Floods triggered by heavy rains and a river bursting its banks have killed at least 50 people and left thousands more homeless in southwestern Congo, a provincial governor said Thursday.
Torrential rains caused the Kalamu river, which flows through the city of Boma into the River Congo, to overflow for two hours before the waters receded, washing some of the victims across the border into Angola.
The waters left parts of the city, Democratic Republic of Congo’s sole Atlantic port, covered in up to a metre of mud and a search was under way to dig out more bodies that may be buried.
“The rains on the night of Monday to Tuesday in Boma have caused at least 50 deaths,” Jacques Mbadu, governor of Kongo Central province said.
“We buried 31 bodies on Wednesday and we expect to get about 20 more bodies back today that ended up across the border in Angola,” Mbadu added.
Mbadu said the waters hit a peak of two metres (six feet) above their usual level, destroying at least 500 homes and leaving several thousand people homeless.
Boma, which lies near the mouth of the River Congo around 470 kilometres (300 miles) southwest of Kinshasa, is home to between 150,000 and 200,000 people.
“This is a cyclical phenomenon which happens every 10 years. It last happened in January 2015 but with climate change it’s now happened again in December 2016,” Mbadu said.
– ‘Like a tsunami’ –
Locals revealed that two of the city’s three districts were still covered in mud, up to a metre deep in some places, and described tragic scenes as the waters rushed dramatically into their houses.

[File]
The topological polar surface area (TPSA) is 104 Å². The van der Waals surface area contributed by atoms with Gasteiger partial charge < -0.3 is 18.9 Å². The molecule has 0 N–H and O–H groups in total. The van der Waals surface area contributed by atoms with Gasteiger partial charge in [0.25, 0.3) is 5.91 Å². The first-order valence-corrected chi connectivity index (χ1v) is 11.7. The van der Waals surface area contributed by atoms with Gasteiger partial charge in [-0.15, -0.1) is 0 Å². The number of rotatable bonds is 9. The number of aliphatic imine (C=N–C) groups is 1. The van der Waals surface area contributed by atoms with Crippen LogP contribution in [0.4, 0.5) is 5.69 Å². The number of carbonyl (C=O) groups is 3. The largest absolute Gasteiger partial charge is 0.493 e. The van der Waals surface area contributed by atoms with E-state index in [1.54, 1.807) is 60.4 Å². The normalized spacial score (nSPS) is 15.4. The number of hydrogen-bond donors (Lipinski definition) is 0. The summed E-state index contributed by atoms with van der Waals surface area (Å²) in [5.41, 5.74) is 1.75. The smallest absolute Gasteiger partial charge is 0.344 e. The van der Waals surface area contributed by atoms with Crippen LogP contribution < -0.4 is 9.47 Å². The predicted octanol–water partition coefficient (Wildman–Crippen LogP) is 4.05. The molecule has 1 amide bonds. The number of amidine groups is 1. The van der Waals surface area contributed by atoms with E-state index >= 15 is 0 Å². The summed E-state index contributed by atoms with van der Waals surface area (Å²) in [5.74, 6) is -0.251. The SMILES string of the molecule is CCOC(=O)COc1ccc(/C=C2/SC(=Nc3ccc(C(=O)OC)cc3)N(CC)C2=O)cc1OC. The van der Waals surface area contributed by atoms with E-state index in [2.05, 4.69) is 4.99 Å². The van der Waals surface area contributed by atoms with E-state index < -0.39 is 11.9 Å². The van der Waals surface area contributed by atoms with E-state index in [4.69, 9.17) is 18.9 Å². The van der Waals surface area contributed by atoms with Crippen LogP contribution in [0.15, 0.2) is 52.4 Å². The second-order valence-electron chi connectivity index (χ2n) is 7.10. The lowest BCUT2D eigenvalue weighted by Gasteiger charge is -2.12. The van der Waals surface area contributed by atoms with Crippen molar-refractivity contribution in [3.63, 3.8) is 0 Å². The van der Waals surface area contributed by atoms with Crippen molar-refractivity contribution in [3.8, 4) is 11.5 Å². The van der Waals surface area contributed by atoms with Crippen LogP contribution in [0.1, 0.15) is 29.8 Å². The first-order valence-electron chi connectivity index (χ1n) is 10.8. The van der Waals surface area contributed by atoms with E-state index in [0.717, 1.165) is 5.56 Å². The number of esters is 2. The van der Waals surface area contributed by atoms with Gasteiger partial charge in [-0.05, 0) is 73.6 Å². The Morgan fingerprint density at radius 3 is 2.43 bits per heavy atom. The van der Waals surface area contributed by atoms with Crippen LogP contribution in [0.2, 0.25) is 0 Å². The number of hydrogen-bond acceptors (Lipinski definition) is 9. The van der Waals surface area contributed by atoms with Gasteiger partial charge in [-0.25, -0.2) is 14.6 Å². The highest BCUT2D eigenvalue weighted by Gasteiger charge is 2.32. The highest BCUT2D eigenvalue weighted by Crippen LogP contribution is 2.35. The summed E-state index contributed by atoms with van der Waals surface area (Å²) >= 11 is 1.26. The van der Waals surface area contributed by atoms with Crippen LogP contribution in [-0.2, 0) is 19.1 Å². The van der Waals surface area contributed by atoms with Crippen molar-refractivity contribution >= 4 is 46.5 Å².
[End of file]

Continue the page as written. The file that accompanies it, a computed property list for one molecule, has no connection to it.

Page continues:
“I lost my two children, carried off by the waters, which rose up to three metres like a tsunami. I could only watch them as they were washed away,” Faustin Lutete, a government employee, said.
Fisherman Jean-Marie Kola said he just had time to “run far away, as our house was showing signs of fragility. It collapsed later.”
Provincial governor Mbadu said the authorities were encouraging those left homeless by the floods to seek shelter with relatives, rather than putting them in reception centres.
He said he had been working with a Dutch company to reduce the risk of the Kalumu flooding.
Congolese towns and cities are typically built up in a haphazard fashion and government services to deal with natural disasters are practically non-existent.
Floods in Kinshasa in December 2015 left more than 30 people dead and 20,000 families homeless, most of them in the capital’s slums, where residents were left to battle with their bare hands through noxious mud, slime and fecal matter.
Despite its vast mineral wealth, Congo is classed among the world’s poorest countries and two thirds of its 70 million inhabitants get by on less than $1.25 a day.